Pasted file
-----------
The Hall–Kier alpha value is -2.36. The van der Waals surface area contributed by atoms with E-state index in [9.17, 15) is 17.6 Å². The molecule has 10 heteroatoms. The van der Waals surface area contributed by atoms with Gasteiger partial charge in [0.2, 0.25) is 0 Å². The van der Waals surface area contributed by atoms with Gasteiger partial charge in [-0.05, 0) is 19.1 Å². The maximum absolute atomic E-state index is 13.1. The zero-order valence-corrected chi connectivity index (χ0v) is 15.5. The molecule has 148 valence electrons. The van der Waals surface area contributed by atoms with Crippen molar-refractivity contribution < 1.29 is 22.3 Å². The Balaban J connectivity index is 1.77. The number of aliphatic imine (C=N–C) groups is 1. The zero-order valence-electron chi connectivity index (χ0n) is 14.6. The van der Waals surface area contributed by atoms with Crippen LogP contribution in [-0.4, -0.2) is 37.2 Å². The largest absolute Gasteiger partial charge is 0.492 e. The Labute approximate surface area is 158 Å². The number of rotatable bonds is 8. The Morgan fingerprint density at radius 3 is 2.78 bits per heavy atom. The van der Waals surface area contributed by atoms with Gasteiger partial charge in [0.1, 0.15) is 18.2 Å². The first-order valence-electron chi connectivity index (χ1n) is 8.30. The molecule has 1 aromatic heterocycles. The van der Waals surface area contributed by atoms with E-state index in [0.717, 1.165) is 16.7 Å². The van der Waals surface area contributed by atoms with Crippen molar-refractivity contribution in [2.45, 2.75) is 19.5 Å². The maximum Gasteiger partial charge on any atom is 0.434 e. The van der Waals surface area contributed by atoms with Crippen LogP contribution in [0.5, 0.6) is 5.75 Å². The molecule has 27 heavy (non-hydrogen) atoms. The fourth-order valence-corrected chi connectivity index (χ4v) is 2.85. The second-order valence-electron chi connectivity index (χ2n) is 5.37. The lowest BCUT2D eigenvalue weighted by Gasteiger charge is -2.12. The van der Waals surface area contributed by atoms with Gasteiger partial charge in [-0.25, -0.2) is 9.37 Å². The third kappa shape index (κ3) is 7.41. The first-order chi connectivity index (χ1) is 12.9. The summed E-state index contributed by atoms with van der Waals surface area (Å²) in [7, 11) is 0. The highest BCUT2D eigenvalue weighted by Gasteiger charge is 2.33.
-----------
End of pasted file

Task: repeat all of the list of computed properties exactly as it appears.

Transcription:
The Hall–Kier alpha value is -2.36. The van der Waals surface area contributed by atoms with E-state index in [9.17, 15) is 17.6 Å². The molecule has 10 heteroatoms. The van der Waals surface area contributed by atoms with Gasteiger partial charge in [0.2, 0.25) is 0 Å². The van der Waals surface area contributed by atoms with Gasteiger partial charge in [-0.05, 0) is 19.1 Å². The maximum absolute atomic E-state index is 13.1. The zero-order valence-corrected chi connectivity index (χ0v) is 15.5. The molecule has 148 valence electrons. The van der Waals surface area contributed by atoms with Crippen molar-refractivity contribution < 1.29 is 22.3 Å². The Balaban J connectivity index is 1.77. The number of aliphatic imine (C=N–C) groups is 1. The zero-order valence-electron chi connectivity index (χ0n) is 14.6. The van der Waals surface area contributed by atoms with Crippen LogP contribution in [-0.4, -0.2) is 37.2 Å². The largest absolute Gasteiger partial charge is 0.492 e. The Labute approximate surface area is 158 Å². The number of rotatable bonds is 8. The Morgan fingerprint density at radius 3 is 2.78 bits per heavy atom. The van der Waals surface area contributed by atoms with Gasteiger partial charge in [0.1, 0.15) is 18.2 Å². The first-order valence-electron chi connectivity index (χ1n) is 8.30. The molecule has 1 aromatic heterocycles. The van der Waals surface area contributed by atoms with E-state index in [0.717, 1.165) is 16.7 Å². The van der Waals surface area contributed by atoms with Crippen molar-refractivity contribution in [2.45, 2.75) is 19.5 Å². The maximum Gasteiger partial charge on any atom is 0.434 e. The van der Waals surface area contributed by atoms with Crippen LogP contribution in [0.5, 0.6) is 5.75 Å². The molecule has 27 heavy (non-hydrogen) atoms. The fourth-order valence-corrected chi connectivity index (χ4v) is 2.85. The second-order valence-electron chi connectivity index (χ2n) is 5.37. The lowest BCUT2D eigenvalue weighted by Gasteiger charge is -2.12. The van der Waals surface area contributed by atoms with Gasteiger partial charge in [-0.25, -0.2) is 9.37 Å². The third kappa shape index (κ3) is 7.41. The first-order chi connectivity index (χ1) is 12.9. The summed E-state index contributed by atoms with van der Waals surface area (Å²) in [7, 11) is 0. The highest BCUT2D eigenvalue weighted by Gasteiger charge is 2.33.